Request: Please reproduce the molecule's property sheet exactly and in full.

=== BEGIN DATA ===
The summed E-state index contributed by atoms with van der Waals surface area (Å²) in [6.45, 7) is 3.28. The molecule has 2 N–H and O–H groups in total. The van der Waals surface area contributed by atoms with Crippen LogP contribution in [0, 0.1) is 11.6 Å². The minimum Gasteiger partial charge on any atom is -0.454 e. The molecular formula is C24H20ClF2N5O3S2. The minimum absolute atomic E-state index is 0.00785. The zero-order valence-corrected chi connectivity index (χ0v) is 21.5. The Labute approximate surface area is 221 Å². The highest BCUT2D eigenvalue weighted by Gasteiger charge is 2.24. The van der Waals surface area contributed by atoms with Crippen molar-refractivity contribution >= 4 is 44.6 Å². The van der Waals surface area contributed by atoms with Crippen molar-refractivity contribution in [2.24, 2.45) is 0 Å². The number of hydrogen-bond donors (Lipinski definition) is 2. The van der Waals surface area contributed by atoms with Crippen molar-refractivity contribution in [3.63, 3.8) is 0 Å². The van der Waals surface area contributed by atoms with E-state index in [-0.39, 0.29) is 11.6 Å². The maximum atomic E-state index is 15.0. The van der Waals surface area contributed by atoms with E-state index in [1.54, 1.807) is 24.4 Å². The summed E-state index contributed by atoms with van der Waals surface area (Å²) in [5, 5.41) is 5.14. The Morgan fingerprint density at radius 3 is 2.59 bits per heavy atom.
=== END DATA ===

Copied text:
The summed E-state index contributed by atoms with van der Waals surface area (Å²) in [6.45, 7) is 3.28. The molecule has 2 N–H and O–H groups in total. The van der Waals surface area contributed by atoms with Crippen LogP contribution in [0, 0.1) is 11.6 Å². The minimum Gasteiger partial charge on any atom is -0.454 e. The molecular formula is C24H20ClF2N5O3S2. The minimum absolute atomic E-state index is 0.00785. The zero-order valence-corrected chi connectivity index (χ0v) is 21.5. The Labute approximate surface area is 221 Å². The highest BCUT2D eigenvalue weighted by Gasteiger charge is 2.24. The van der Waals surface area contributed by atoms with Crippen molar-refractivity contribution >= 4 is 44.6 Å². The van der Waals surface area contributed by atoms with Crippen molar-refractivity contribution in [2.24, 2.45) is 0 Å². The number of hydrogen-bond donors (Lipinski definition) is 2. The van der Waals surface area contributed by atoms with Crippen molar-refractivity contribution in [3.63, 3.8) is 0 Å². The van der Waals surface area contributed by atoms with E-state index in [-0.39, 0.29) is 11.6 Å². The maximum atomic E-state index is 15.0. The van der Waals surface area contributed by atoms with E-state index in [1.54, 1.807) is 24.4 Å². The summed E-state index contributed by atoms with van der Waals surface area (Å²) in [5, 5.41) is 5.14. The Morgan fingerprint density at radius 3 is 2.59 bits per heavy atom.